Iran is a notable exception. It’s not a fake country. Iran is Persia . Persia has been around for thousands of years. It has an ancient culture and civilization. The U.S. is not messing with some backward Bedouin tribes here. This is completely different.
And it could get really, really nasty.
Chris: President Trump clearly has a beef with Iran. He tore up the nuclear deal President Obama signed with the Iranians. And he’s hit Iran with new sanctions… and targeted its oil exports.
But Trump doesn’t seem to have a clear endgame. He can’t attack Iran without sending oil prices to the moon. But he wants to keep putting pressure on Iran by way of sanctions. The problem with that strategy is Iran has never buckled under sanctions before.
Nick: Iran has been under sanctions since the Islamic Revolution in 1979. They haven’t worked. Sanctions aren’t going to achieve much this time around either.
Chris: Iran doesn’t buckle under military pressure either, as we saw in the Iran-Iraq War in the 1980s.
Nick: Exactly. Remember in the early 1980s, when Saddam Hussein was a “good guy”? He was allied to the U.S. and the Soviet Union. And he had the support of all the rich Gulf Arabs to invade Iran. This was a full-scale war – Iran against the rest of the world.
At the time, Iraq had one of the biggest militaries in the world. And it used chemical weapons – including mustard gas and sarin – on civilians and military targets. Even after all that, Iran didn’t give an inch.
As Saddam Hussein found out, it’s hard to successfully invade Iran.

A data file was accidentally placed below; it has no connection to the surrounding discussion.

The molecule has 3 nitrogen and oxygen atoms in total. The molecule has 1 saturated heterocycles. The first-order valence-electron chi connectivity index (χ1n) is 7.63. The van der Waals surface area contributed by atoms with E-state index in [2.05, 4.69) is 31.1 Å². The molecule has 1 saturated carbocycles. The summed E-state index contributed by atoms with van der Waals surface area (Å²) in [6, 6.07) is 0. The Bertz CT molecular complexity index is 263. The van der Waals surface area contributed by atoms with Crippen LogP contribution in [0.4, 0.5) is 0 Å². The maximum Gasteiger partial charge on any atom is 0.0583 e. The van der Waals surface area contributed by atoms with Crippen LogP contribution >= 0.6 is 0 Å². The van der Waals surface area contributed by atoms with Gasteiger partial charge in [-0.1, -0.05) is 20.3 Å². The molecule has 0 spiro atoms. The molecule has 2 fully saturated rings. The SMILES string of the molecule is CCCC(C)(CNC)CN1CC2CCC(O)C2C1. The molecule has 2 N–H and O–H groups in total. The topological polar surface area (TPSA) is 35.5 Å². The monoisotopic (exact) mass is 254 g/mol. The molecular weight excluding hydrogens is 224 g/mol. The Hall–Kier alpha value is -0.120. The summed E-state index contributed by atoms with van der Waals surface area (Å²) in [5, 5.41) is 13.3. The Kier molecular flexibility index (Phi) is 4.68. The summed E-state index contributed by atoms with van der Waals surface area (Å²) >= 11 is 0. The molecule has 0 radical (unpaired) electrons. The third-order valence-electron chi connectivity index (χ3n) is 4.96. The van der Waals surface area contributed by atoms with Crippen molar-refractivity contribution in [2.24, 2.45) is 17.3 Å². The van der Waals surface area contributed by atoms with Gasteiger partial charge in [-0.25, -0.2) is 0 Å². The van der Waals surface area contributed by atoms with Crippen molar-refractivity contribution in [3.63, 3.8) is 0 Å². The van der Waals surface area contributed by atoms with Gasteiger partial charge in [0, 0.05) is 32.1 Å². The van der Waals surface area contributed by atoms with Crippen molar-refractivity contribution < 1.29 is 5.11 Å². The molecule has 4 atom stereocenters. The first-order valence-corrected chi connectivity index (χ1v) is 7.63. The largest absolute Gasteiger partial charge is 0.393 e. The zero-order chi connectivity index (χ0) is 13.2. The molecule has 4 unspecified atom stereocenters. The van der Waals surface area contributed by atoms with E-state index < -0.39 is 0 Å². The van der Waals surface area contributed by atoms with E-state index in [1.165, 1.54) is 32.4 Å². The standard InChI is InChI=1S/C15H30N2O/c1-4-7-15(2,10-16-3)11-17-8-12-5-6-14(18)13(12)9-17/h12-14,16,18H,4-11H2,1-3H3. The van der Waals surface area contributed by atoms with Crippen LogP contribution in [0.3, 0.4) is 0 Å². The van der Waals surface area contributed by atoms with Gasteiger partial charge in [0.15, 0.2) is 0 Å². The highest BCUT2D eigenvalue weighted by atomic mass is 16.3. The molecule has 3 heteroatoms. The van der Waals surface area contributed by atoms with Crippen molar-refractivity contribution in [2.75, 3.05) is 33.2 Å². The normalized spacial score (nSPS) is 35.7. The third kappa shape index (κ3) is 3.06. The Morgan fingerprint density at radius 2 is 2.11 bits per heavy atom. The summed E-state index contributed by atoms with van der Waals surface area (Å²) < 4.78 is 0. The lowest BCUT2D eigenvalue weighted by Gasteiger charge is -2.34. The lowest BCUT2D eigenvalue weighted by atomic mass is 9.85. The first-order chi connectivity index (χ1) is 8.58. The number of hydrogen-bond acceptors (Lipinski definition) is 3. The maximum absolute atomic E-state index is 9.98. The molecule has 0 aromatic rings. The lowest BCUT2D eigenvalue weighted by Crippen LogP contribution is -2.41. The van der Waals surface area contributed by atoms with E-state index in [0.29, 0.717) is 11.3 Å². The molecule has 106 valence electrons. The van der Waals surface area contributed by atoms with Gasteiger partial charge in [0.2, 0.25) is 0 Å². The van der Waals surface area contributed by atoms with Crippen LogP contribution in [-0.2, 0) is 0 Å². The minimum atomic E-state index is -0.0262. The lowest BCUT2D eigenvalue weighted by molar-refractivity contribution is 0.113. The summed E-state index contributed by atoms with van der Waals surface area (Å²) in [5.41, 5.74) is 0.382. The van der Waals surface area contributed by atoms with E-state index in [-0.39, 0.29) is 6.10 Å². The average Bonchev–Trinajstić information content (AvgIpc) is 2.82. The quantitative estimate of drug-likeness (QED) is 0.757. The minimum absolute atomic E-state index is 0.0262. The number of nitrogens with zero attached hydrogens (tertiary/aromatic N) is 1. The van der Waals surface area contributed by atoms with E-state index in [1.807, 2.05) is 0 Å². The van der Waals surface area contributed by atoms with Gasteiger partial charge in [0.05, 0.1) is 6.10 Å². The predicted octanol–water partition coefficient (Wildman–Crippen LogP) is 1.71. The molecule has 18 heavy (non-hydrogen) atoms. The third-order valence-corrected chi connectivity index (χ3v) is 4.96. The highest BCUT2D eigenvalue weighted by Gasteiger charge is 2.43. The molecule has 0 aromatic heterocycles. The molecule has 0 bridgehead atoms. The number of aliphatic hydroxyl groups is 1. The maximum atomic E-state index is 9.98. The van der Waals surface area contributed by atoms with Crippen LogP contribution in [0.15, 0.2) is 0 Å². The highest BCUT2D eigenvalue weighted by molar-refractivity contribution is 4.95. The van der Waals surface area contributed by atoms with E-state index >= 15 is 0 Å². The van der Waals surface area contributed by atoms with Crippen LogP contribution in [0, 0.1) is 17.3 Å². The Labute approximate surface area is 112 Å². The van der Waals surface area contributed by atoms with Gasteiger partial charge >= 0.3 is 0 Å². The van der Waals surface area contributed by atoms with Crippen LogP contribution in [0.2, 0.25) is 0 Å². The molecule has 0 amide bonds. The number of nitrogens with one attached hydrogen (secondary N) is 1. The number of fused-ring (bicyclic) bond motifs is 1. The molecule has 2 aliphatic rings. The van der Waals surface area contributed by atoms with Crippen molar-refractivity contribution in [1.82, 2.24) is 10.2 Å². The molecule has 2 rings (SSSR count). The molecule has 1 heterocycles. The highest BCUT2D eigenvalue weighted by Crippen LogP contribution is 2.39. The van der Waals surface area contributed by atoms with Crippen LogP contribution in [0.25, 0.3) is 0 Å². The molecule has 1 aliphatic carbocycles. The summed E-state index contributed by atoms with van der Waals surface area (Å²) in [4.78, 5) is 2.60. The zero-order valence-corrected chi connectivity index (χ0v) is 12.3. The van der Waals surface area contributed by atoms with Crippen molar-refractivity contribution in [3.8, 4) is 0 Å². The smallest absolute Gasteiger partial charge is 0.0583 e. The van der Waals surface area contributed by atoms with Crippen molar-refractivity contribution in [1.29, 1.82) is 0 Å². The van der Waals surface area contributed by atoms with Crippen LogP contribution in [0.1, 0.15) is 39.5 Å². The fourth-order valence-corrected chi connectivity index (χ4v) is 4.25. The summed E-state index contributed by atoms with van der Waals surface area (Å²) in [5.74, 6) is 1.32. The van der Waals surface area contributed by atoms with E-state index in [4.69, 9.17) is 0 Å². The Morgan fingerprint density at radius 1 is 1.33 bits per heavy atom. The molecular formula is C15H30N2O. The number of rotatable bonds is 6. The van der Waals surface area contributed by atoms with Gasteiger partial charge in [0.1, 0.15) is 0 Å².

And the regime in Iran is a lot stronger today than it was back then. So it will be even harder to shift it now. If the U.S. is foolish enough to try, it could be a disaster.
Chris: The White House seems to think it can negotiate a better nuclear deal with Iran. But that looks like another unlikely scenario. Trump tore up the previous deal. Why would the Iranians sit down and give him more concessions?
Nick: No, that’s completely unrealistic. It’s scary that they’re basing policy on that delusion.
Chris: It’s hard to see where the way out is. Trump doesn’t like to lose face, either.
Nick: You’re right, there is no obvious way out. At a minimum, I believe there’ll be a regional war. That may sound dramatic. But I lived in Lebanon in the Middle East for years. It gave me a valuable perspective on how Middle East geopolitics work.
Westerners are generally not used to people who mean what they say. But Iran’s military, and its president, have been clear. They say, “If you’re going to sanction our oil and make it hard for us to export it, we’ll make sure nobody else can either.”
That’s not bluster. The Iranians mean what they say. And they can back it up. It’s a dangerous situation. And the drone attacks on the Saudi oil facilities this weekend prove that.
Chris: How would a regional war affect the oil price?
Nick: I’ll tell you what I told my Casey Report readers in July. [Paid-up subscribers to that letter can catch up in full here .] We’ve seen external oil shocks like this before. So they can help us figure out what might happen in the future.
The first oil shock happened in 1973. A regional war in the Middle East caused the price of oil to nearly triple.
The second oil shock came in 1979. Crude prices nearly tripled again… also caused by conflict in the Middle East.
So if we do get a regional war in the Middle East, I expect the impact on the oil price to be at least as severe as the first two shocks.
In today’s prices, that would likely mean oil shooting above $200 a barrel – or roughly a 200% gain from here.